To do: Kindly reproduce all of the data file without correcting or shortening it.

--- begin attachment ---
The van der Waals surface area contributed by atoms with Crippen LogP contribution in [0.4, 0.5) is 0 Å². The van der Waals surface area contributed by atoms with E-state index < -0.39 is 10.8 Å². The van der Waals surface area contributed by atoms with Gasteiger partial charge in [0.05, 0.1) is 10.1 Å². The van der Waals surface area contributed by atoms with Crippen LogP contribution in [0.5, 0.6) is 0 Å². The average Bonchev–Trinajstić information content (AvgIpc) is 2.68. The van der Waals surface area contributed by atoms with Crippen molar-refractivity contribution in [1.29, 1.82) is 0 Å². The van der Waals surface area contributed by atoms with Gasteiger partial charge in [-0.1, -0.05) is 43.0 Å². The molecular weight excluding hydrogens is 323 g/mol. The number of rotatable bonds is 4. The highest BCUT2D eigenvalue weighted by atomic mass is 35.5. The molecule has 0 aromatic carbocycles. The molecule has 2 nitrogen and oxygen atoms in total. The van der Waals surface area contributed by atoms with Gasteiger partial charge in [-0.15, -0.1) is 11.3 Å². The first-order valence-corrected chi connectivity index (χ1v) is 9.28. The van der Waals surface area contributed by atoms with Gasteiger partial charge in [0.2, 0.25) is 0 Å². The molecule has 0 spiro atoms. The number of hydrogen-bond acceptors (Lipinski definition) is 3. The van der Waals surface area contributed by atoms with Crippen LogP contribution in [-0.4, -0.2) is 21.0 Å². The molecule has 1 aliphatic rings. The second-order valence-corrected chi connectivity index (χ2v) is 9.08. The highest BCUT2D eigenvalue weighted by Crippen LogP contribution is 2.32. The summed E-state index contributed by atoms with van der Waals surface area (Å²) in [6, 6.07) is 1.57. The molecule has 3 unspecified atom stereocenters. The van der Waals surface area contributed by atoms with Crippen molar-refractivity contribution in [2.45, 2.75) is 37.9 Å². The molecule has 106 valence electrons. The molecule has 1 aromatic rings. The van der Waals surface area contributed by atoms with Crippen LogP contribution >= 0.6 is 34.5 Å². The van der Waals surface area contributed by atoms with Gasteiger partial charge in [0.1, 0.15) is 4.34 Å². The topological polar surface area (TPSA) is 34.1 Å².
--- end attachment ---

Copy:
The van der Waals surface area contributed by atoms with Crippen LogP contribution in [0.4, 0.5) is 0 Å². The van der Waals surface area contributed by atoms with E-state index < -0.39 is 10.8 Å². The van der Waals surface area contributed by atoms with Gasteiger partial charge in [0.05, 0.1) is 10.1 Å². The van der Waals surface area contributed by atoms with Crippen LogP contribution in [0.5, 0.6) is 0 Å². The average Bonchev–Trinajstić information content (AvgIpc) is 2.68. The van der Waals surface area contributed by atoms with Crippen molar-refractivity contribution in [1.29, 1.82) is 0 Å². The van der Waals surface area contributed by atoms with Gasteiger partial charge in [-0.1, -0.05) is 43.0 Å². The molecular weight excluding hydrogens is 323 g/mol. The number of rotatable bonds is 4. The highest BCUT2D eigenvalue weighted by atomic mass is 35.5. The molecule has 0 aromatic carbocycles. The molecule has 2 nitrogen and oxygen atoms in total. The van der Waals surface area contributed by atoms with Gasteiger partial charge in [-0.15, -0.1) is 11.3 Å². The first-order valence-corrected chi connectivity index (χ1v) is 9.28. The van der Waals surface area contributed by atoms with Gasteiger partial charge in [0.2, 0.25) is 0 Å². The molecule has 0 spiro atoms. The number of hydrogen-bond acceptors (Lipinski definition) is 3. The van der Waals surface area contributed by atoms with Crippen LogP contribution in [-0.4, -0.2) is 21.0 Å². The molecule has 1 aliphatic rings. The second-order valence-corrected chi connectivity index (χ2v) is 9.08. The highest BCUT2D eigenvalue weighted by Crippen LogP contribution is 2.32. The summed E-state index contributed by atoms with van der Waals surface area (Å²) in [6, 6.07) is 1.57. The molecule has 3 unspecified atom stereocenters. The van der Waals surface area contributed by atoms with Crippen molar-refractivity contribution in [2.45, 2.75) is 37.9 Å². The molecule has 106 valence electrons. The molecule has 1 aromatic rings. The van der Waals surface area contributed by atoms with Crippen LogP contribution >= 0.6 is 34.5 Å². The van der Waals surface area contributed by atoms with Gasteiger partial charge in [0.1, 0.15) is 4.34 Å². The topological polar surface area (TPSA) is 34.1 Å².